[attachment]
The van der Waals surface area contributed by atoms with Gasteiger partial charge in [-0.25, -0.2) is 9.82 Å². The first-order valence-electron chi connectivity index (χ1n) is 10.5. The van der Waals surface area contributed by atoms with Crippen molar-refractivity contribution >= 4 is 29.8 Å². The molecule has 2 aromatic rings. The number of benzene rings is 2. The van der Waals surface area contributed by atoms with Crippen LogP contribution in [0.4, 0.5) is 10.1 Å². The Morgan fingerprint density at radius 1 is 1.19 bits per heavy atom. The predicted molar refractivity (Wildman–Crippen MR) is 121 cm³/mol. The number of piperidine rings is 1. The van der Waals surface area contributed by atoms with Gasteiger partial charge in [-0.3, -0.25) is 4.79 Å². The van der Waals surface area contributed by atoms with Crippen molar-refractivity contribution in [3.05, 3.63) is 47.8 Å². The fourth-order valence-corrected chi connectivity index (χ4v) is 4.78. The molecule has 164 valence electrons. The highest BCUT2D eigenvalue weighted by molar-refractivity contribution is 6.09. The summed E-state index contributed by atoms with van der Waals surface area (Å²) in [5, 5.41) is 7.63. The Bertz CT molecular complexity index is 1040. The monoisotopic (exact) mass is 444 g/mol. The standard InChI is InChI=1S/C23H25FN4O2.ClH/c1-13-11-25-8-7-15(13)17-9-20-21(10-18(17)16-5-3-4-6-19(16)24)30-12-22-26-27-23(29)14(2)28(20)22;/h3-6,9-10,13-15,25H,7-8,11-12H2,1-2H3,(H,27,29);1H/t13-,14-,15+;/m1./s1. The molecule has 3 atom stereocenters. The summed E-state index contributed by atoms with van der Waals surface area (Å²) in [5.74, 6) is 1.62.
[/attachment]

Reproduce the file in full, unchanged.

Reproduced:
The van der Waals surface area contributed by atoms with Gasteiger partial charge in [-0.25, -0.2) is 9.82 Å². The first-order valence-electron chi connectivity index (χ1n) is 10.5. The van der Waals surface area contributed by atoms with Crippen molar-refractivity contribution >= 4 is 29.8 Å². The molecule has 2 aromatic rings. The number of benzene rings is 2. The van der Waals surface area contributed by atoms with Crippen LogP contribution in [0.4, 0.5) is 10.1 Å². The Morgan fingerprint density at radius 1 is 1.19 bits per heavy atom. The predicted molar refractivity (Wildman–Crippen MR) is 121 cm³/mol. The number of piperidine rings is 1. The van der Waals surface area contributed by atoms with Gasteiger partial charge in [-0.3, -0.25) is 4.79 Å². The van der Waals surface area contributed by atoms with Crippen molar-refractivity contribution in [3.05, 3.63) is 47.8 Å². The fourth-order valence-corrected chi connectivity index (χ4v) is 4.78. The molecule has 164 valence electrons. The highest BCUT2D eigenvalue weighted by molar-refractivity contribution is 6.09. The summed E-state index contributed by atoms with van der Waals surface area (Å²) in [5, 5.41) is 7.63. The Bertz CT molecular complexity index is 1040. The monoisotopic (exact) mass is 444 g/mol. The standard InChI is InChI=1S/C23H25FN4O2.ClH/c1-13-11-25-8-7-15(13)17-9-20-21(10-18(17)16-5-3-4-6-19(16)24)30-12-22-26-27-23(29)14(2)28(20)22;/h3-6,9-10,13-15,25H,7-8,11-12H2,1-2H3,(H,27,29);1H/t13-,14-,15+;/m1./s1. The molecule has 3 atom stereocenters. The summed E-state index contributed by atoms with van der Waals surface area (Å²) in [5.74, 6) is 1.62.